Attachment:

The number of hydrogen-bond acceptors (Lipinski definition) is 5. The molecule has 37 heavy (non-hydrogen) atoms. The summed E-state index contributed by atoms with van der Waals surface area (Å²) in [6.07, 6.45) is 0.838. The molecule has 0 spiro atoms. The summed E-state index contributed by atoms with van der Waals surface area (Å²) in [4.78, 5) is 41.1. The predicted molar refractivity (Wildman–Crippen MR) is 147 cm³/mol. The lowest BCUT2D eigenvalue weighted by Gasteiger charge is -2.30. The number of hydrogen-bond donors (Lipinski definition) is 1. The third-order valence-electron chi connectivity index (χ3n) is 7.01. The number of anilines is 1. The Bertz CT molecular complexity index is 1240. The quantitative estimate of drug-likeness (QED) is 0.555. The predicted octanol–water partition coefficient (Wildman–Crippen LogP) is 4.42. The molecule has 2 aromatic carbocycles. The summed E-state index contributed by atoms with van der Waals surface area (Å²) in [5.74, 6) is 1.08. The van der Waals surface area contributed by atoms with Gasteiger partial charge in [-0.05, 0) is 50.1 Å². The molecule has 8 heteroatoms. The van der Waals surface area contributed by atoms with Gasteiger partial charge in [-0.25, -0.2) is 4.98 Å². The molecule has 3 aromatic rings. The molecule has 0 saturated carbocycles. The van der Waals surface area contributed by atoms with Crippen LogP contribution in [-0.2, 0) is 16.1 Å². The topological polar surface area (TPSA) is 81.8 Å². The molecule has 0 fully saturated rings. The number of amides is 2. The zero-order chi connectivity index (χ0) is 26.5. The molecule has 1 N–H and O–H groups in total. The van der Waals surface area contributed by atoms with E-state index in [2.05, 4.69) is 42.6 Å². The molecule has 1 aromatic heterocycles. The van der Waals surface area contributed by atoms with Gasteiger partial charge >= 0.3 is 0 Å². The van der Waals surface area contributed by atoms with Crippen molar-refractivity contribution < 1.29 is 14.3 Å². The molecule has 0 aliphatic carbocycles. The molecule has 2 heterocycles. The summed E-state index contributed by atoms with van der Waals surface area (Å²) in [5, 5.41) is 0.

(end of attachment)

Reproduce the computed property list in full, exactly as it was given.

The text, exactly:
The number of hydrogen-bond acceptors (Lipinski definition) is 5. The molecule has 37 heavy (non-hydrogen) atoms. The summed E-state index contributed by atoms with van der Waals surface area (Å²) in [6.07, 6.45) is 0.838. The molecule has 0 spiro atoms. The summed E-state index contributed by atoms with van der Waals surface area (Å²) in [4.78, 5) is 41.1. The predicted molar refractivity (Wildman–Crippen MR) is 147 cm³/mol. The lowest BCUT2D eigenvalue weighted by Gasteiger charge is -2.30. The number of hydrogen-bond donors (Lipinski definition) is 1. The third-order valence-electron chi connectivity index (χ3n) is 7.01. The number of anilines is 1. The Bertz CT molecular complexity index is 1240. The quantitative estimate of drug-likeness (QED) is 0.555. The predicted octanol–water partition coefficient (Wildman–Crippen LogP) is 4.42. The molecule has 2 aromatic carbocycles. The summed E-state index contributed by atoms with van der Waals surface area (Å²) in [5.74, 6) is 1.08. The van der Waals surface area contributed by atoms with Gasteiger partial charge in [-0.05, 0) is 50.1 Å². The molecule has 8 heteroatoms. The van der Waals surface area contributed by atoms with Gasteiger partial charge in [-0.25, -0.2) is 4.98 Å². The molecule has 3 aromatic rings. The molecule has 0 saturated carbocycles. The van der Waals surface area contributed by atoms with Crippen LogP contribution in [-0.2, 0) is 16.1 Å². The topological polar surface area (TPSA) is 81.8 Å². The molecule has 0 fully saturated rings. The number of amides is 2. The zero-order chi connectivity index (χ0) is 26.5. The molecule has 1 N–H and O–H groups in total. The van der Waals surface area contributed by atoms with E-state index in [2.05, 4.69) is 42.6 Å². The molecule has 1 aromatic heterocycles. The van der Waals surface area contributed by atoms with Gasteiger partial charge >= 0.3 is 0 Å². The van der Waals surface area contributed by atoms with Crippen molar-refractivity contribution < 1.29 is 14.3 Å². The molecule has 0 aliphatic carbocycles. The molecule has 2 heterocycles. The summed E-state index contributed by atoms with van der Waals surface area (Å²) in [5, 5.41) is 0.